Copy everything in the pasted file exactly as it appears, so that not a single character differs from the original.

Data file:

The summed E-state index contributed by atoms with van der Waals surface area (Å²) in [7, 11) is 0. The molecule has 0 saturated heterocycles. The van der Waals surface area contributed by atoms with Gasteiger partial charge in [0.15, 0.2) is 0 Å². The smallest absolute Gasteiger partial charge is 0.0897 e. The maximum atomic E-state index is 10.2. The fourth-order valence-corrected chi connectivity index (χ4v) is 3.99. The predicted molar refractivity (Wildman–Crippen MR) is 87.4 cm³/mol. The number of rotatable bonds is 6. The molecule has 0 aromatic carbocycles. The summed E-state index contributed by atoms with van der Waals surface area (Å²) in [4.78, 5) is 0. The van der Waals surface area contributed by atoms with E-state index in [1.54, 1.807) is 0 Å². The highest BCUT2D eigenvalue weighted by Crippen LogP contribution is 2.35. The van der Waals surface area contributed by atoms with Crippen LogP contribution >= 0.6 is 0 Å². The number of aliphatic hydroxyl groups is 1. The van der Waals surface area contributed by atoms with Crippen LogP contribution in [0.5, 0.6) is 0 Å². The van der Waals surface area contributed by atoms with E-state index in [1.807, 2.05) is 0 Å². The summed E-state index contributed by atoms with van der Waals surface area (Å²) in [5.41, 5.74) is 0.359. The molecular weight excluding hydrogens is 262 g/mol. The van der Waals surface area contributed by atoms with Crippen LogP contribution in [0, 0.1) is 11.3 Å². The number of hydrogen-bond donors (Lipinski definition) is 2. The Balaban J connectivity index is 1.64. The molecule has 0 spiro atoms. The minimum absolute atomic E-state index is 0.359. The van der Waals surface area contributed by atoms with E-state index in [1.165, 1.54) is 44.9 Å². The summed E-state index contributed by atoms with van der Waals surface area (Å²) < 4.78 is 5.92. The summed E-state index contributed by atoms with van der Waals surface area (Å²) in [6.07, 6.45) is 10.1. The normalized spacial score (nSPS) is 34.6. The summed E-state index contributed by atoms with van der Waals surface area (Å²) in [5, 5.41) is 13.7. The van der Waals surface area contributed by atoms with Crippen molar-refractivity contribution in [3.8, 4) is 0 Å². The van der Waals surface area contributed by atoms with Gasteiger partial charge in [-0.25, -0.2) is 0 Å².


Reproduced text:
The summed E-state index contributed by atoms with van der Waals surface area (Å²) in [7, 11) is 0. The molecule has 0 saturated heterocycles. The van der Waals surface area contributed by atoms with Gasteiger partial charge in [0.15, 0.2) is 0 Å². The smallest absolute Gasteiger partial charge is 0.0897 e. The maximum atomic E-state index is 10.2. The fourth-order valence-corrected chi connectivity index (χ4v) is 3.99. The predicted molar refractivity (Wildman–Crippen MR) is 87.4 cm³/mol. The number of rotatable bonds is 6. The molecule has 0 aromatic carbocycles. The summed E-state index contributed by atoms with van der Waals surface area (Å²) in [4.78, 5) is 0. The van der Waals surface area contributed by atoms with E-state index in [1.54, 1.807) is 0 Å². The highest BCUT2D eigenvalue weighted by Crippen LogP contribution is 2.35. The van der Waals surface area contributed by atoms with Crippen LogP contribution >= 0.6 is 0 Å². The number of aliphatic hydroxyl groups is 1. The van der Waals surface area contributed by atoms with Crippen LogP contribution in [0.5, 0.6) is 0 Å². The van der Waals surface area contributed by atoms with E-state index in [1.807, 2.05) is 0 Å². The summed E-state index contributed by atoms with van der Waals surface area (Å²) in [5.41, 5.74) is 0.359. The molecular weight excluding hydrogens is 262 g/mol. The van der Waals surface area contributed by atoms with Crippen LogP contribution in [0, 0.1) is 11.3 Å². The number of hydrogen-bond donors (Lipinski definition) is 2. The Balaban J connectivity index is 1.64. The molecule has 0 spiro atoms. The minimum absolute atomic E-state index is 0.359. The van der Waals surface area contributed by atoms with E-state index in [1.165, 1.54) is 44.9 Å². The summed E-state index contributed by atoms with van der Waals surface area (Å²) < 4.78 is 5.92. The summed E-state index contributed by atoms with van der Waals surface area (Å²) in [6.07, 6.45) is 10.1. The normalized spacial score (nSPS) is 34.6. The summed E-state index contributed by atoms with van der Waals surface area (Å²) in [5, 5.41) is 13.7. The van der Waals surface area contributed by atoms with Crippen molar-refractivity contribution in [3.8, 4) is 0 Å². The van der Waals surface area contributed by atoms with Gasteiger partial charge in [-0.25, -0.2) is 0 Å².